Because a washing machine takes a lot of current it is very important to ensure the ring is intact.



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PostPosted: Wed Jul 12, 2017 3:17 pm 
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ericmark wrote:
Not point in second RCD you can get 10 mA but very expensive and not really required, yes I see in your case under stairs not a problem, and as long as it is off a ring which is intact then not problem.

The testing of a ring is easy with a meter, with your power off, you will have two of each wire to existing socket on the ring final, on continuity it should show less than 4 ohms between each pair of wires, the earth will likely be a bit higher than line and neutral but as long as they show connected to each other i.e. red should be connected to red, black to black and green/yellow to green/yellow then it's a ring. Or with new colours. You should really unplug everything to test, it the isolator is off then there will be no connection between line and neutral, line and earth and earth and neutral. However if you only switch off the MCB then very likely you will find neutral and earth seem connected. Also even with MCB off touching neutral to earth can trip the RCD, so expect that RCD will trip and warn people to log off computers before you start.

Because a washing machine takes a lot of current it is very important to ensure the ring is intact.


I was thinking of 30mA RCD double socket around £10.

The testing sounds straight forward which will do, may thanks.



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PostPosted: Wed Jul 12, 2017 7:13 pm 
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yartin wrote:

I called it under stair case but it is a proper toilet room already as house built with water and sewage and wall light, tiled over concrete floor, 2.0m height plasterboard square ceiling about 0.9m width by 1.2m depth but I am putting washing machine there and have 2 other WCs and this one never used because next to kitchen.... Do you agree it is OK?


Nope. Putting a socket in a room that small that contains a toilet and presumably a basin is not OK.

However if there is a socket on the other side of the single skin wall then you can drill through with a 3/4 inch bit, remove the molded plug from the washing machine, line the hole that you've just drilled with say a few inches of garden hose ...

Pass the cut supply cable through the hose and wire a new plug..

whether this complies to the 17th edition regs (Part 3) :dunno: :hiding:

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PostPosted: Wed Jul 12, 2017 7:29 pm 
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Removing the factory fitted plug is NEVER a good idea.

The reason is that often a "well its a plug isn't it" will be fitted. It needs a good quality plug and secure connections, also if the plug is in another room you can't isolate the w/m from the room it is in.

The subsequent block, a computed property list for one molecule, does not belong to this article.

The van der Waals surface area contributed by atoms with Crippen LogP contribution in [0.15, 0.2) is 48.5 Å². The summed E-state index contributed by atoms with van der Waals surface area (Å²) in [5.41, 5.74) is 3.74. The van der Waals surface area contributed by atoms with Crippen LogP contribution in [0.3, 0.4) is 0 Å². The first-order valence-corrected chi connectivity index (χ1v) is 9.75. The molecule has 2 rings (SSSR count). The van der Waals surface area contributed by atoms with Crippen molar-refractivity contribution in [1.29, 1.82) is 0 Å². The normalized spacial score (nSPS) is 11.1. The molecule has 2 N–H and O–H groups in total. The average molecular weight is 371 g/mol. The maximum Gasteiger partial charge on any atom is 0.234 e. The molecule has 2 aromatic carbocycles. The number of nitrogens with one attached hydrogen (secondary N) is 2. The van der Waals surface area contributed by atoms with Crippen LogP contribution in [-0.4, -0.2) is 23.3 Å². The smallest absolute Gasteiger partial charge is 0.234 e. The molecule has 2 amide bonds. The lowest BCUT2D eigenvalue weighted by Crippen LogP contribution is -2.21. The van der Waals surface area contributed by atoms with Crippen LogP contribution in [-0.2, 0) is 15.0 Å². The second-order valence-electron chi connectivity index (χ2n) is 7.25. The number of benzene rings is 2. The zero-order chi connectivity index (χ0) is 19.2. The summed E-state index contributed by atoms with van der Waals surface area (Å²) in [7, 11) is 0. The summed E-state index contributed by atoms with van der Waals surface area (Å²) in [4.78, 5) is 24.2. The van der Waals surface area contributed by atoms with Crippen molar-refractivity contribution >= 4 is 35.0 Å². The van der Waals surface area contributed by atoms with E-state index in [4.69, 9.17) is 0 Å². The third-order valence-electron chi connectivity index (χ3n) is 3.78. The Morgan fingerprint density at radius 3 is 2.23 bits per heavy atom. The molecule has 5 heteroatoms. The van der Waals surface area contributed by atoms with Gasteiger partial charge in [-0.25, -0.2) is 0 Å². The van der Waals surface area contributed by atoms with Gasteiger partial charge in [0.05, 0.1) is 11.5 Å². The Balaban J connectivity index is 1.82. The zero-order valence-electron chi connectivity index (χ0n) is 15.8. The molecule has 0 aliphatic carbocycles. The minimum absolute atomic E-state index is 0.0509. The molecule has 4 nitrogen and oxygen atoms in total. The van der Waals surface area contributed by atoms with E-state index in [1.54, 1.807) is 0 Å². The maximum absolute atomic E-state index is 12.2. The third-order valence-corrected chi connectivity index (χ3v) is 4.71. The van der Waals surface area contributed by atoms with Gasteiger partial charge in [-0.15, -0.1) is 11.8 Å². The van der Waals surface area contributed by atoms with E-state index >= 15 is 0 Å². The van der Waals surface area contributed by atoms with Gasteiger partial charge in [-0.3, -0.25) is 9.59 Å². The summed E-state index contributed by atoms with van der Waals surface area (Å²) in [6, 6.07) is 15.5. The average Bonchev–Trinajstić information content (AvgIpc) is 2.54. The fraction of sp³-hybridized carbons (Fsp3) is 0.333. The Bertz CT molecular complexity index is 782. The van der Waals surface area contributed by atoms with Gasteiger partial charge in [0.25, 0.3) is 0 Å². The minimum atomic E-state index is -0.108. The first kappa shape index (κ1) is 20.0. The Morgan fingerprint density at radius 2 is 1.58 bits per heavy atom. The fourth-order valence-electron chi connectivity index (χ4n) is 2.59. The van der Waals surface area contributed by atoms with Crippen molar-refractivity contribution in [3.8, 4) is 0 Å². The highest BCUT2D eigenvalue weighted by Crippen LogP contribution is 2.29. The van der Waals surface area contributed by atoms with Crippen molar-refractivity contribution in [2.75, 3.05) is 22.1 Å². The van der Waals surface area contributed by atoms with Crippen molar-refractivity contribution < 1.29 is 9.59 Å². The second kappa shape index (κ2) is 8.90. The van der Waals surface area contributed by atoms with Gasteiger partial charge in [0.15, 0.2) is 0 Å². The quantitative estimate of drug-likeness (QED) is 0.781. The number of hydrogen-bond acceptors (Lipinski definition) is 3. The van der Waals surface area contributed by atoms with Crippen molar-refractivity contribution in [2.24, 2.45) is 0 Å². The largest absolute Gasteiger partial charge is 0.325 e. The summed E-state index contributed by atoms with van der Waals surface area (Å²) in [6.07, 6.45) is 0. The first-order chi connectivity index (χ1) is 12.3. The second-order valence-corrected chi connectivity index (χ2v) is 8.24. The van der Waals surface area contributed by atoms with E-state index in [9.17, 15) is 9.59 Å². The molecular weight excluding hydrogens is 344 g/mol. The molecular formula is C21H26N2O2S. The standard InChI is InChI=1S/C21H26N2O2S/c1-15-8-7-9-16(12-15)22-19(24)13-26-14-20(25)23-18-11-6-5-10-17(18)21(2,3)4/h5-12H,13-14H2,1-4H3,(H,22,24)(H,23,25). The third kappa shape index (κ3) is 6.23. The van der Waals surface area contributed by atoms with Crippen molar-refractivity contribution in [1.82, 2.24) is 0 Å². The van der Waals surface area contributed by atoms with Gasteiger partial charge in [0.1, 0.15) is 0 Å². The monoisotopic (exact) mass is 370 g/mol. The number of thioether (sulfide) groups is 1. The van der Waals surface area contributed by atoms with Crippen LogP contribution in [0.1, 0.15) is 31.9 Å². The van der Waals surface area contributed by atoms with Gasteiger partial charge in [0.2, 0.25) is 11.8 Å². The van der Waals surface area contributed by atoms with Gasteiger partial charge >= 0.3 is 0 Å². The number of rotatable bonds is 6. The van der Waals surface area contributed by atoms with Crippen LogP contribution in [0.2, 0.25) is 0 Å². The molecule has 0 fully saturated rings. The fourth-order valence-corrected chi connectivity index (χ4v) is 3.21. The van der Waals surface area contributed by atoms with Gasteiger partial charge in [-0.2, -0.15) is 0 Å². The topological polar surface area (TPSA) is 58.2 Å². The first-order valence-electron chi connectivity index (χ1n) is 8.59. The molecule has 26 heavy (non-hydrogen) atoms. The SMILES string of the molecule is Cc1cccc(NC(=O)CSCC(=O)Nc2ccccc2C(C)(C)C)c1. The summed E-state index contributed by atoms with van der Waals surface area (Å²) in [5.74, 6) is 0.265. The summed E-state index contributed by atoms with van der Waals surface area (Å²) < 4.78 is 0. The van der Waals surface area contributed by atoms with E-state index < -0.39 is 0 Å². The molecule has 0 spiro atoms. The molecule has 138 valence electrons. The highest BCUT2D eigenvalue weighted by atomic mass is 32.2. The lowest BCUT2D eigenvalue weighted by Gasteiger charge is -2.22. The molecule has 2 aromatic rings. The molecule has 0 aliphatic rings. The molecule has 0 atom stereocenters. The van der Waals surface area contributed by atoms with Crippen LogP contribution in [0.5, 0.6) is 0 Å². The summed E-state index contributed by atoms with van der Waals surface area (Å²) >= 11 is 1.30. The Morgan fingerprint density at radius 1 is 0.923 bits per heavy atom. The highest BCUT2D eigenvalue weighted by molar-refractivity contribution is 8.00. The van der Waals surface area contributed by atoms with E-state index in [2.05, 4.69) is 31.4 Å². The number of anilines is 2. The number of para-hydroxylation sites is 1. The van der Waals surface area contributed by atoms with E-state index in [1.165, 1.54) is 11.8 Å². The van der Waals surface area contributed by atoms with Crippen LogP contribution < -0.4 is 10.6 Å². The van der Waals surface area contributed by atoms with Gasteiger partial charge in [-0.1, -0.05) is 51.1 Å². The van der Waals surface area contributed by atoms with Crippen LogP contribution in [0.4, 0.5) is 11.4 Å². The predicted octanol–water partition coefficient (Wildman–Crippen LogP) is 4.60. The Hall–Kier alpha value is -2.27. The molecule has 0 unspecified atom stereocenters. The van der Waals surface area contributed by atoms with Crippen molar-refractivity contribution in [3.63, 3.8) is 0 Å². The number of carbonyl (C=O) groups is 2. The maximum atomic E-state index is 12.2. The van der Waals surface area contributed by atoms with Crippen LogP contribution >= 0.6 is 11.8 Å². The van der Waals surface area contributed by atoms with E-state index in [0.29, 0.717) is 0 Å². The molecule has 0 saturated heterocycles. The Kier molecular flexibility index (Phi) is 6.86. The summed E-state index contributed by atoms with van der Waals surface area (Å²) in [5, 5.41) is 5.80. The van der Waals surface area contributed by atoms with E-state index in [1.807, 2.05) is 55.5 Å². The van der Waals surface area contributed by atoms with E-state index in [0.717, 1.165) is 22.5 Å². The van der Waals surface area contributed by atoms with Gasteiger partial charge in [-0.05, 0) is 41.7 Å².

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Which is correct? Metre or Meter? Click the link. to find out more.

No such thing as "Thou shalt put this wire here, Thou shalt put that wire there" .............Take a picture BEFORE you do the job.

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PostPosted: Wed Jul 12, 2017 8:04 pm 
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Would the flex of the washer reach the socket on the other side of the wall if a small hole was drilled through the wall next to the socket?.


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someone-else wrote:
Removing the factory fitted plug is NEVER a good idea.



You do talk sh1t sometimes someone-else ... and this is one of those "sometimes" :salute:

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PostPosted: Wed Jul 12, 2017 8:31 pm 
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wine~o wrote:
yartin wrote:

I called it under stair case but it is a proper toilet room already as house built with water and sewage and wall light, tiled over concrete floor, 2.0m height plasterboard square ceiling about 0.9m width by 1.2m depth but I am putting washing machine there and have 2 other WCs and this one never used because next to kitchen.... Do you agree it is OK?


Nope. Putting a socket in a room that small that contains a toilet and presumably a basin is not OK.

However if there is a socket on the other side of the single skin wall then you can drill through with a 3/4 inch bit, remove the molded plug from the washing machine, line the hole that you've just drilled with say a few inches of garden hose ...

Pass the cut supply cable through the hose and wire a new plug..

whether this complies to the 17th edition regs (Part 3) :dunno: :hiding:


Toilet and wash basin will be taken off/ cancelled.